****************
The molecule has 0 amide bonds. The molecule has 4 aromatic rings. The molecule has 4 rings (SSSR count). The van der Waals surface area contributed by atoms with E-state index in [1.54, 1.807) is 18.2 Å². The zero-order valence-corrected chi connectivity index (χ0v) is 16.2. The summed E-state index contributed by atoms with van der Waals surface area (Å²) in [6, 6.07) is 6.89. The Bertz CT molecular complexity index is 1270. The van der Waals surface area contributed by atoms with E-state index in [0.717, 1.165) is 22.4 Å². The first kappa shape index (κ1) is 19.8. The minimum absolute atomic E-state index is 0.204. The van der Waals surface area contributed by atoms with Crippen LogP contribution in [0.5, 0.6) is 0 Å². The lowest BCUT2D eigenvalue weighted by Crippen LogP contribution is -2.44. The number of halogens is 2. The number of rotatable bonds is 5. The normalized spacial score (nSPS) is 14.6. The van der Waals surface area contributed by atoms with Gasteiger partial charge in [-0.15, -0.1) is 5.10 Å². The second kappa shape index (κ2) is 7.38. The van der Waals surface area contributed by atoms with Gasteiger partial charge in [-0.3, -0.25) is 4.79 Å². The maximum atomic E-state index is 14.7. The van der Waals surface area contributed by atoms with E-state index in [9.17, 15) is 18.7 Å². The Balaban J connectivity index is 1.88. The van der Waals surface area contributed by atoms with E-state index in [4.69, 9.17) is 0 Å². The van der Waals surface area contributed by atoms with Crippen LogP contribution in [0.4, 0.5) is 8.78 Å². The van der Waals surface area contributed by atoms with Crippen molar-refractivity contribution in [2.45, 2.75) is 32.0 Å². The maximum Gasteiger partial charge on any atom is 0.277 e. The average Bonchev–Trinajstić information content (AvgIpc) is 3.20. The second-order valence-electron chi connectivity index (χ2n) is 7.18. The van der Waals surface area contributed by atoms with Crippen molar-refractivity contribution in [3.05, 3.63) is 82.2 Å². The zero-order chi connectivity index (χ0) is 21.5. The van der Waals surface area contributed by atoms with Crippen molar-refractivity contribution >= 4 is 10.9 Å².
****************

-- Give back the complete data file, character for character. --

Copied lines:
The molecule has 0 amide bonds. The molecule has 4 aromatic rings. The molecule has 4 rings (SSSR count). The van der Waals surface area contributed by atoms with E-state index in [1.54, 1.807) is 18.2 Å². The zero-order valence-corrected chi connectivity index (χ0v) is 16.2. The summed E-state index contributed by atoms with van der Waals surface area (Å²) in [6, 6.07) is 6.89. The Bertz CT molecular complexity index is 1270. The van der Waals surface area contributed by atoms with E-state index in [0.717, 1.165) is 22.4 Å². The first kappa shape index (κ1) is 19.8. The minimum absolute atomic E-state index is 0.204. The van der Waals surface area contributed by atoms with Crippen LogP contribution in [0.5, 0.6) is 0 Å². The lowest BCUT2D eigenvalue weighted by Crippen LogP contribution is -2.44. The number of halogens is 2. The number of rotatable bonds is 5. The normalized spacial score (nSPS) is 14.6. The van der Waals surface area contributed by atoms with Gasteiger partial charge in [-0.15, -0.1) is 5.10 Å². The second kappa shape index (κ2) is 7.38. The van der Waals surface area contributed by atoms with Gasteiger partial charge in [-0.3, -0.25) is 4.79 Å². The maximum atomic E-state index is 14.7. The van der Waals surface area contributed by atoms with E-state index in [9.17, 15) is 18.7 Å². The Balaban J connectivity index is 1.88. The van der Waals surface area contributed by atoms with E-state index in [4.69, 9.17) is 0 Å². The van der Waals surface area contributed by atoms with Crippen LogP contribution in [0.4, 0.5) is 8.78 Å². The van der Waals surface area contributed by atoms with Crippen molar-refractivity contribution in [2.45, 2.75) is 32.0 Å². The maximum Gasteiger partial charge on any atom is 0.277 e. The average Bonchev–Trinajstić information content (AvgIpc) is 3.20. The second-order valence-electron chi connectivity index (χ2n) is 7.18. The van der Waals surface area contributed by atoms with Crippen molar-refractivity contribution in [3.05, 3.63) is 82.2 Å². The zero-order chi connectivity index (χ0) is 21.5. The van der Waals surface area contributed by atoms with Crippen molar-refractivity contribution >= 4 is 10.9 Å².